Perez loved the way Kuchar was rolling his rock, so much so that he called around and decided to have a replica built of Kuchar’s long putter.
For three weeks, Perez practiced on his putting green at home in Scottsdale, Ariz., placing the butt end of the club alongside his inner right arm and up to his elbow, just like Kuchar does.
“I loved how everything worked together, especially my elbow and shoulders,” Perez explained on the Bay Hill driving range Tuesday as he prepared for the Arnold Palmer Invitation, which begins Thursday. “The putter face stays square so much longer.”
Perez liked the feel of his new stroke so much that he put it in play for the first time last week at the Tampa Bay Championship.
After opening with two rounds of even-par 71 on the difficult Copperhead Course, Perez started to see the putts drop, shooting 70 on Saturday and 67 on Sunday, making birdie on 14, 15 and 18 to finish a season-best tied for seventh. Perez moved to 82nd, from 110th, in strokes gained putting after Tampa. He was ranked 60th last year.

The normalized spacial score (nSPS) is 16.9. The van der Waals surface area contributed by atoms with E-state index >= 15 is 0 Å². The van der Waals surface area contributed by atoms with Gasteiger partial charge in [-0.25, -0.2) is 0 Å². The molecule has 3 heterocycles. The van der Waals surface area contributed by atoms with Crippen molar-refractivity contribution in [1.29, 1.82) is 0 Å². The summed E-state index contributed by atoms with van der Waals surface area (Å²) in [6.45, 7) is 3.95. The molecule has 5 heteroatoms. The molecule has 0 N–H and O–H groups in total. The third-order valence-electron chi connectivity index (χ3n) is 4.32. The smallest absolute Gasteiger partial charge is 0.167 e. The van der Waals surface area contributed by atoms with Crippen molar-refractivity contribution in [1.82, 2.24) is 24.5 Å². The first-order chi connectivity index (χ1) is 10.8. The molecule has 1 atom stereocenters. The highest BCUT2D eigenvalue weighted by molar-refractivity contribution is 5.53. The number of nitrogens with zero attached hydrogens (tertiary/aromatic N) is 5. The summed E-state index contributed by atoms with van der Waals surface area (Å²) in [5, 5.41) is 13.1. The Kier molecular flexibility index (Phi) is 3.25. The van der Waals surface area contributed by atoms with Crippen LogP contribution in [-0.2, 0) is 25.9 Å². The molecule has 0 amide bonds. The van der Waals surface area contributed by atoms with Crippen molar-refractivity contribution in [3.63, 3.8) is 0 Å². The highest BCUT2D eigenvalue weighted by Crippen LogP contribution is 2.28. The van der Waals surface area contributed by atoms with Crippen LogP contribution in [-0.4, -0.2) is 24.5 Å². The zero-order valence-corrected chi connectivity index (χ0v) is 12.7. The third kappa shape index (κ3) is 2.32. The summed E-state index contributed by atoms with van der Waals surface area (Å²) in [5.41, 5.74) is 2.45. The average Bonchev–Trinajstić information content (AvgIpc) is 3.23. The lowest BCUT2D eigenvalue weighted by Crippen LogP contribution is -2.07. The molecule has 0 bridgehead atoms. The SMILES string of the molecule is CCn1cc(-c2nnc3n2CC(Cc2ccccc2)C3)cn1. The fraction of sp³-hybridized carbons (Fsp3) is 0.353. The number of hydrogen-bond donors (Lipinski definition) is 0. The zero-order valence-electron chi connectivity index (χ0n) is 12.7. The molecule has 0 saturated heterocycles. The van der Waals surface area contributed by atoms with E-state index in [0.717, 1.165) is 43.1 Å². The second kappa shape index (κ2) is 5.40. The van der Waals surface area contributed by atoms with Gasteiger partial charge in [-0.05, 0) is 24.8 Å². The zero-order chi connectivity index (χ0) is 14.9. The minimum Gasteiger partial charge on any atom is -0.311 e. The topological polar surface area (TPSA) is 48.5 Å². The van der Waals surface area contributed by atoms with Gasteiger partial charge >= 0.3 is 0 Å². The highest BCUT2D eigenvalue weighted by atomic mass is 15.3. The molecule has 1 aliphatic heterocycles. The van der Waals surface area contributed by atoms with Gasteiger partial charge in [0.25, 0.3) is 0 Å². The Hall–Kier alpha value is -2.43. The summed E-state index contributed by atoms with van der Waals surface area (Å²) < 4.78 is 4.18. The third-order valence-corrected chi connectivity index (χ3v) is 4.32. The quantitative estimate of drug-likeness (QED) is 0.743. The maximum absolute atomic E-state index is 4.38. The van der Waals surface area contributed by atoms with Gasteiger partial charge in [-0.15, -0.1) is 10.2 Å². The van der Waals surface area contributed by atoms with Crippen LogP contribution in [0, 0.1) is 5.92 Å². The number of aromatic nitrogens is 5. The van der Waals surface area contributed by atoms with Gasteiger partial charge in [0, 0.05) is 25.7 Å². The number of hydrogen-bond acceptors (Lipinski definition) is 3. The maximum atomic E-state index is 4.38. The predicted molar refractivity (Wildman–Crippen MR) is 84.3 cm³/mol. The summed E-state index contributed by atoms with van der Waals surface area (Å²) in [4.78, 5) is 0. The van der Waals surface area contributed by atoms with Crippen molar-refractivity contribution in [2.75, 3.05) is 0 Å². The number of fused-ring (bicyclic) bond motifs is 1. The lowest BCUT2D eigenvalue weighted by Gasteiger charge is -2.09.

Perez on Tuesday speculated that the U.S. Golf Association and Royal & Ancient’s proposed anchor ban would prompt players who anchor to adopt Kuchar’s putting style instead. (Kuchar’s method is allowed under the proposed ban).
“There is no greater feeling in the world than standing over a 10-footer and knowing that you’re going to make it,” said Perez, 37, who insists that he will not be going back to a conventional putter. “I’ll use this until I’m done.”